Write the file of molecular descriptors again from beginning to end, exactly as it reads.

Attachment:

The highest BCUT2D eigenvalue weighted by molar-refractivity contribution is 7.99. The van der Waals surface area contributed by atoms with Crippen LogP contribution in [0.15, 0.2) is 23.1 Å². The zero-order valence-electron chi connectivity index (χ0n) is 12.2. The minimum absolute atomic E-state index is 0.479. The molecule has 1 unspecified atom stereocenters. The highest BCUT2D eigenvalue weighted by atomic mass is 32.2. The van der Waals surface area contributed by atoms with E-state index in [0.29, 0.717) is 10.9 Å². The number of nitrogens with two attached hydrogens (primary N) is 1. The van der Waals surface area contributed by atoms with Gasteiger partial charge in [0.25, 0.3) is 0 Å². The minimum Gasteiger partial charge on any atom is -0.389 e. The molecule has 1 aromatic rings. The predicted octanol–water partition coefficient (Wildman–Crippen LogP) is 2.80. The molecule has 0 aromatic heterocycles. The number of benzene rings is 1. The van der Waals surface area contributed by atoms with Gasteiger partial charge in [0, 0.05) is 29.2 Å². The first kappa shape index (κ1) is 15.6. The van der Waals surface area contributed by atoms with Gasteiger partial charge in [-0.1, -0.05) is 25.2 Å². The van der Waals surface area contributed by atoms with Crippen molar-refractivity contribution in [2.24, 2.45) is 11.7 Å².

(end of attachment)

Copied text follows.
The highest BCUT2D eigenvalue weighted by molar-refractivity contribution is 7.99. The van der Waals surface area contributed by atoms with Crippen LogP contribution in [0.15, 0.2) is 23.1 Å². The zero-order valence-electron chi connectivity index (χ0n) is 12.2. The minimum absolute atomic E-state index is 0.479. The molecule has 1 unspecified atom stereocenters. The highest BCUT2D eigenvalue weighted by atomic mass is 32.2. The van der Waals surface area contributed by atoms with E-state index in [0.29, 0.717) is 10.9 Å². The number of nitrogens with two attached hydrogens (primary N) is 1. The van der Waals surface area contributed by atoms with Gasteiger partial charge in [0.25, 0.3) is 0 Å². The minimum Gasteiger partial charge on any atom is -0.389 e. The molecule has 1 aromatic rings. The predicted octanol–water partition coefficient (Wildman–Crippen LogP) is 2.80. The molecule has 0 aromatic heterocycles. The number of benzene rings is 1. The van der Waals surface area contributed by atoms with Gasteiger partial charge in [0, 0.05) is 29.2 Å². The first kappa shape index (κ1) is 15.6. The van der Waals surface area contributed by atoms with Gasteiger partial charge in [-0.1, -0.05) is 25.2 Å². The van der Waals surface area contributed by atoms with Crippen molar-refractivity contribution in [2.24, 2.45) is 11.7 Å².